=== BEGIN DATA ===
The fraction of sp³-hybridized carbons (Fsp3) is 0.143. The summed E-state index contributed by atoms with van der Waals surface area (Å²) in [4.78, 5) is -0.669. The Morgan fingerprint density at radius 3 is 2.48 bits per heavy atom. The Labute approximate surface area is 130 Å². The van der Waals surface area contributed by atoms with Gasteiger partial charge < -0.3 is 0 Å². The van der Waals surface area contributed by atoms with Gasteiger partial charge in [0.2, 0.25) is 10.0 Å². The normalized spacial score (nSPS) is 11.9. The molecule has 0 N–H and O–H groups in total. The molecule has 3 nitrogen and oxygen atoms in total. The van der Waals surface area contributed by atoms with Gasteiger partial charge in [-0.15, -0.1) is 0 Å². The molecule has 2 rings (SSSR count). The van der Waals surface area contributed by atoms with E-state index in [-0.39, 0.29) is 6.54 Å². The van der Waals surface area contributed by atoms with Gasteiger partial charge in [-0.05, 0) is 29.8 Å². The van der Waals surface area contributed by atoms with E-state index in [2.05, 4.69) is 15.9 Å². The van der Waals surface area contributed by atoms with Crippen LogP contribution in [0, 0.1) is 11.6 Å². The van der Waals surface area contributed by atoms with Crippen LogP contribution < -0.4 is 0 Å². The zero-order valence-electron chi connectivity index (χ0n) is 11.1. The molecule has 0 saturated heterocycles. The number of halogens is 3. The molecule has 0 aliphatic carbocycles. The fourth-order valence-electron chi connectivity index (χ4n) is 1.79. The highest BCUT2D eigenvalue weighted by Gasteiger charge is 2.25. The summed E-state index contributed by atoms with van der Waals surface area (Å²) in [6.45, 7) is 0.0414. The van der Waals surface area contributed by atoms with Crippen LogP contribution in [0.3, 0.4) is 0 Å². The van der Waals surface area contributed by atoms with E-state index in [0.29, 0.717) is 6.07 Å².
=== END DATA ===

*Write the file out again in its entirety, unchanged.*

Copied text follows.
The fraction of sp³-hybridized carbons (Fsp3) is 0.143. The summed E-state index contributed by atoms with van der Waals surface area (Å²) in [4.78, 5) is -0.669. The Morgan fingerprint density at radius 3 is 2.48 bits per heavy atom. The Labute approximate surface area is 130 Å². The van der Waals surface area contributed by atoms with Gasteiger partial charge < -0.3 is 0 Å². The van der Waals surface area contributed by atoms with Gasteiger partial charge in [0.2, 0.25) is 10.0 Å². The normalized spacial score (nSPS) is 11.9. The molecule has 0 N–H and O–H groups in total. The molecule has 3 nitrogen and oxygen atoms in total. The van der Waals surface area contributed by atoms with Gasteiger partial charge in [-0.15, -0.1) is 0 Å². The molecule has 2 rings (SSSR count). The van der Waals surface area contributed by atoms with E-state index in [-0.39, 0.29) is 6.54 Å². The van der Waals surface area contributed by atoms with Gasteiger partial charge in [-0.05, 0) is 29.8 Å². The van der Waals surface area contributed by atoms with E-state index in [2.05, 4.69) is 15.9 Å². The van der Waals surface area contributed by atoms with Crippen LogP contribution in [0, 0.1) is 11.6 Å². The van der Waals surface area contributed by atoms with Crippen LogP contribution < -0.4 is 0 Å². The zero-order valence-electron chi connectivity index (χ0n) is 11.1. The molecule has 0 saturated heterocycles. The number of halogens is 3. The molecule has 0 aliphatic carbocycles. The fourth-order valence-electron chi connectivity index (χ4n) is 1.79. The highest BCUT2D eigenvalue weighted by Gasteiger charge is 2.25. The summed E-state index contributed by atoms with van der Waals surface area (Å²) in [6.45, 7) is 0.0414. The van der Waals surface area contributed by atoms with Crippen LogP contribution in [0.3, 0.4) is 0 Å². The van der Waals surface area contributed by atoms with E-state index in [0.29, 0.717) is 6.07 Å².